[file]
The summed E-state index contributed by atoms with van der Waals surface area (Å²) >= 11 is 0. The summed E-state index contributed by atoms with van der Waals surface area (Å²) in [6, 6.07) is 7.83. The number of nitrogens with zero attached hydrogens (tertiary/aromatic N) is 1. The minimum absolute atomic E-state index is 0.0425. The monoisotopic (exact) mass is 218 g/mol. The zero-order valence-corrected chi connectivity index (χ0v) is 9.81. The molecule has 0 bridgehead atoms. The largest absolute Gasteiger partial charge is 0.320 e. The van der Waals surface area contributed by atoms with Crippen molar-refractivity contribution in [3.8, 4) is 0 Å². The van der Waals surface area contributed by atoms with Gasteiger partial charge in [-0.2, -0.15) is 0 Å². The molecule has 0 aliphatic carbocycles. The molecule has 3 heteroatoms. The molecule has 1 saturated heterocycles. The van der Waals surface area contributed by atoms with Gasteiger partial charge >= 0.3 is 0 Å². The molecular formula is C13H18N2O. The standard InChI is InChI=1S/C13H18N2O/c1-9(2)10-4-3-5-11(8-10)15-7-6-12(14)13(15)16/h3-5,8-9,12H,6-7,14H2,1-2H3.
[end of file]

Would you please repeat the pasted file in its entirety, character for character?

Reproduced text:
The summed E-state index contributed by atoms with van der Waals surface area (Å²) >= 11 is 0. The summed E-state index contributed by atoms with van der Waals surface area (Å²) in [6, 6.07) is 7.83. The number of nitrogens with zero attached hydrogens (tertiary/aromatic N) is 1. The minimum absolute atomic E-state index is 0.0425. The monoisotopic (exact) mass is 218 g/mol. The zero-order valence-corrected chi connectivity index (χ0v) is 9.81. The molecule has 0 bridgehead atoms. The largest absolute Gasteiger partial charge is 0.320 e. The van der Waals surface area contributed by atoms with Crippen molar-refractivity contribution in [3.8, 4) is 0 Å². The van der Waals surface area contributed by atoms with Gasteiger partial charge in [-0.2, -0.15) is 0 Å². The molecule has 0 aliphatic carbocycles. The molecule has 3 heteroatoms. The molecule has 1 saturated heterocycles. The van der Waals surface area contributed by atoms with Gasteiger partial charge >= 0.3 is 0 Å². The molecular formula is C13H18N2O. The standard InChI is InChI=1S/C13H18N2O/c1-9(2)10-4-3-5-11(8-10)15-7-6-12(14)13(15)16/h3-5,8-9,12H,6-7,14H2,1-2H3.